Ar. Vikas Dilawari Restors Iconic 96-Year-Old Building

Ar. Vikas Dilawari Restors Iconic 96-Year-Old Building
Apr 2021 , by , in Interviews

Refurbishing a 36,000-sq-ft heritage building, that came up soon after the last global pandemic—the Spanish Flu—and reflected the common and unifying facades of the city then, has led to conservation architect Vikas Dilawari winning a prestigious award.

His effort at restoring the 96-year-old Commissariat building at Fort— one of the multi-tenanted commercial buildings —was declared structurally unsafe not too long ago—have earned Dilawari the first prize at Housing Urban Development Corporation’s Design Awards 2020-2021, reinstating the architect’s long-standing belief in the endangered heritage dictum: “Repair, don’t redevelop”.

The heritage building and its importance

Built in 1925 in the Renaissance Revival style, the Commissariat building— standing at the junction of the busy Dr DN Road and R Dadaji Street —boasts of the trademark pedestrian arcade on the ground floor which became the unifying factor for all the buildings that came up here after the demolition of the Fort walls in 1860s.

Erected between 1890 and 1910, these buildings on the then Hornby Road, were used as commercial head offices of banks and insurance companies.

After World War I the arcade— that proffered shaded areas for walks —was replicated by all the buildings that underwent redevelopment on the eastern side of the road. Among such redeveloped single-ownership buildings of the 1920s, was the eponymous Commissariat, a ground-plus-four storeyed structure belonging to a wealthy family of Parsi merchants. Its ground floor boasted of shops while the top floors belonged to offices. A fifth floor had been added in the early 1950s.

The problems with the building

Problems are many when it comes to restoring such structures. While (rental) cessed heritage Grade III and precinct buildings built prior to 1944 are now allowed redevelopment, high-rises keep popping up in heritage precincts. Another hindrance to the sustenance of heritage properties is the Rent Control Act of 1944 which makes most tenants prefer redevelopment over conservation that make them owners from a tenant. Which is why Commissariat —which had received several notices from MCGM for its repairs —stands out.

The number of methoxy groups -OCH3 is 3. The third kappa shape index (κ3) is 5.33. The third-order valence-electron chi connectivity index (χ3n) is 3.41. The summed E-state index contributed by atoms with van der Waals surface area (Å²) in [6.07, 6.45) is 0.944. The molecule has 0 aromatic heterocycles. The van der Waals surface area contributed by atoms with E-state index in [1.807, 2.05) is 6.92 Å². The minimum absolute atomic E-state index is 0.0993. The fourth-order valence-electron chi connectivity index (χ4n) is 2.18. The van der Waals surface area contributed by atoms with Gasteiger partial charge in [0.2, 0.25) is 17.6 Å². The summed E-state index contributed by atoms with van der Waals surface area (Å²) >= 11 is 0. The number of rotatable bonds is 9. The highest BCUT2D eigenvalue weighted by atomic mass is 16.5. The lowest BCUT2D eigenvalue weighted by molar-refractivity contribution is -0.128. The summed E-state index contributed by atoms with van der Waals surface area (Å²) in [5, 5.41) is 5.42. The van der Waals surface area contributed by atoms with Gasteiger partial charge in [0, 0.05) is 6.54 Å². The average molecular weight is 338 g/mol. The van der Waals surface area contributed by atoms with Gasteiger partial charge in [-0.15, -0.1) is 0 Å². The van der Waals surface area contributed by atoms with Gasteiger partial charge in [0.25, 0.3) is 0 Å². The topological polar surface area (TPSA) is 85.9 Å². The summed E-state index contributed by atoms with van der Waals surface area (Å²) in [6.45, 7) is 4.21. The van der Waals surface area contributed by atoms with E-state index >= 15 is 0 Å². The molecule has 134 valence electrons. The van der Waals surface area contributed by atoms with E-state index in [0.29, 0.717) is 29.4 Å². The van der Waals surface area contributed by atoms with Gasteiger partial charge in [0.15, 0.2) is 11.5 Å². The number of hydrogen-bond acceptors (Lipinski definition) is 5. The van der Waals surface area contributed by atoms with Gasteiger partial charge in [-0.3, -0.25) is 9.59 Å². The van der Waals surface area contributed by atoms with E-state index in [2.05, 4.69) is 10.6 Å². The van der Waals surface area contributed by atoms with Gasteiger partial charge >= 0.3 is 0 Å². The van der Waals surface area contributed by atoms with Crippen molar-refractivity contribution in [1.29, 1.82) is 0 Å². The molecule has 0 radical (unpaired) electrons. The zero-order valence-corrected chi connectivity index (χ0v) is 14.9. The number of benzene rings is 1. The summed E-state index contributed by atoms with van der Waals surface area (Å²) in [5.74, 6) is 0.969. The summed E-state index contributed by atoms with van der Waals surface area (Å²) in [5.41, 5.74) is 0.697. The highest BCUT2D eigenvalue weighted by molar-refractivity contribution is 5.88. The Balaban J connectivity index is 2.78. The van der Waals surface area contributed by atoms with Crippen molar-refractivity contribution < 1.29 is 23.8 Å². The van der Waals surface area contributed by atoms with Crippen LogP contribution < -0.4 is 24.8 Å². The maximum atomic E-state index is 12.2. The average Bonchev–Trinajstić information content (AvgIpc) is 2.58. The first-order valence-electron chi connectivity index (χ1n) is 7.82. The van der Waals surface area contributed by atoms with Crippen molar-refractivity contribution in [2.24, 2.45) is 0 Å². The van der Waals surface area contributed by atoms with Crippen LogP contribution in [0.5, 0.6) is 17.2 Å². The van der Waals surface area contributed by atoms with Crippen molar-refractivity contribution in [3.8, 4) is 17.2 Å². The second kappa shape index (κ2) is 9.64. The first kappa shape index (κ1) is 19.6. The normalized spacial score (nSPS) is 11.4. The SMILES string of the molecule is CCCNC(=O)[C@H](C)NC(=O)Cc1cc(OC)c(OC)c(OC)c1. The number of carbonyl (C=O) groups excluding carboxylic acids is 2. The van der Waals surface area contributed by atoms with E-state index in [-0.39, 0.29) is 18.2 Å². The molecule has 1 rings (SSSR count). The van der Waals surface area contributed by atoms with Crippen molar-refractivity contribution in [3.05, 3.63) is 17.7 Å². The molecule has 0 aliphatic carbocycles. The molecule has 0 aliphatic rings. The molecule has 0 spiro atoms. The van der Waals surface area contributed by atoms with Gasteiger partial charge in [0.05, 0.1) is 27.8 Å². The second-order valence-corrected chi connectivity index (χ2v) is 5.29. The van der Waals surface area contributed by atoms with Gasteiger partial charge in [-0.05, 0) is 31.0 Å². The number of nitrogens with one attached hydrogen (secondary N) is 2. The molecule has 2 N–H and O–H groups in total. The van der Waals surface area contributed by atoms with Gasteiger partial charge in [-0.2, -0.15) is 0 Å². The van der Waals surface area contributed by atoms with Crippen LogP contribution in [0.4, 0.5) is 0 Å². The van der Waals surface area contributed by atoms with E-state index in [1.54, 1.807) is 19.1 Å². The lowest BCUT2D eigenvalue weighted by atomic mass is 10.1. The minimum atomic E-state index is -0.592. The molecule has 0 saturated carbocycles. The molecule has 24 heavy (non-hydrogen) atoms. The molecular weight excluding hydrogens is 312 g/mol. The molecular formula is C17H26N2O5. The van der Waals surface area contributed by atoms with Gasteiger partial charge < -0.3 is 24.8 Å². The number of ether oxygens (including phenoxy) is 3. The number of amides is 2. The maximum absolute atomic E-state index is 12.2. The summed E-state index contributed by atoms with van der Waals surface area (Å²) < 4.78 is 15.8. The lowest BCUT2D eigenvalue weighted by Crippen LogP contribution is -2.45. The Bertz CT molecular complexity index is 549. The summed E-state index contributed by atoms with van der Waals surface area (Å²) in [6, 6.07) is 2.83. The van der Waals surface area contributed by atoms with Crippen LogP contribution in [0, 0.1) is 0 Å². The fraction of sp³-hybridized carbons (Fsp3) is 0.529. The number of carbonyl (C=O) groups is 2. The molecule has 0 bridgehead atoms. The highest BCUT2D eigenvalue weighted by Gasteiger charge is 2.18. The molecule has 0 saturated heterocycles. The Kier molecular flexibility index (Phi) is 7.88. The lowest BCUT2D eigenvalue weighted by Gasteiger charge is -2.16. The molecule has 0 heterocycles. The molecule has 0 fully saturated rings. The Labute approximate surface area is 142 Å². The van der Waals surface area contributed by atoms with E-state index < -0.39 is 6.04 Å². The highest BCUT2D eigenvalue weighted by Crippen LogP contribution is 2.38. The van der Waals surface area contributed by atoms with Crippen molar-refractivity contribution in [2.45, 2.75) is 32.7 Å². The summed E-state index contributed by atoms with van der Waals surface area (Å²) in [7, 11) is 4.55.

The Process of Restoration 

Typically, such buildings undergo reconstruction but here, the owners decided to fund the restoration and the tenants cooperated by emptying the premises as required. In a neighbourhood of similar dilapidated buildings, stands testimony to the fact that it is “wiser, economical and sustainable to repair and restore than to redevelop,

When we started restoration work in 2018, all the wooden queen-post trusses (the arch-shaped frames on the roof) were in a precarious condition. So were the terrace slabs on the fifth floor and the tiled roof. Given that the building was both vulnerable to damage under harsh repairs and in constant use, we divided the work into five phases, starting—literally—from the top.

After we replaced the roof with traditional wooden boarding and Mangalore tiles, the building not only got a massive facelift but also became insulated from the ravages of heat and water. Later, the team removed the paint from the dilapidated facades, sutured their cracks with stainless steel staples and camouflaged them with stone dust. With the eye of a dentist working a cavity, he then filled missing ornamentation details of cornices, corbels using lime surkhi, mortar and repaired the monsoon-ravaged jack arches. Soon, common areas like the staircase, lift lobby and the toilets were refurbished. In the end, the team rehauled the building’s electrical circuitry which was a mess. As lockdown held up the work, final touches are still in progress. With the provision of CCTVs and internet cables, the Commissariat looks all set to weather another new normal.

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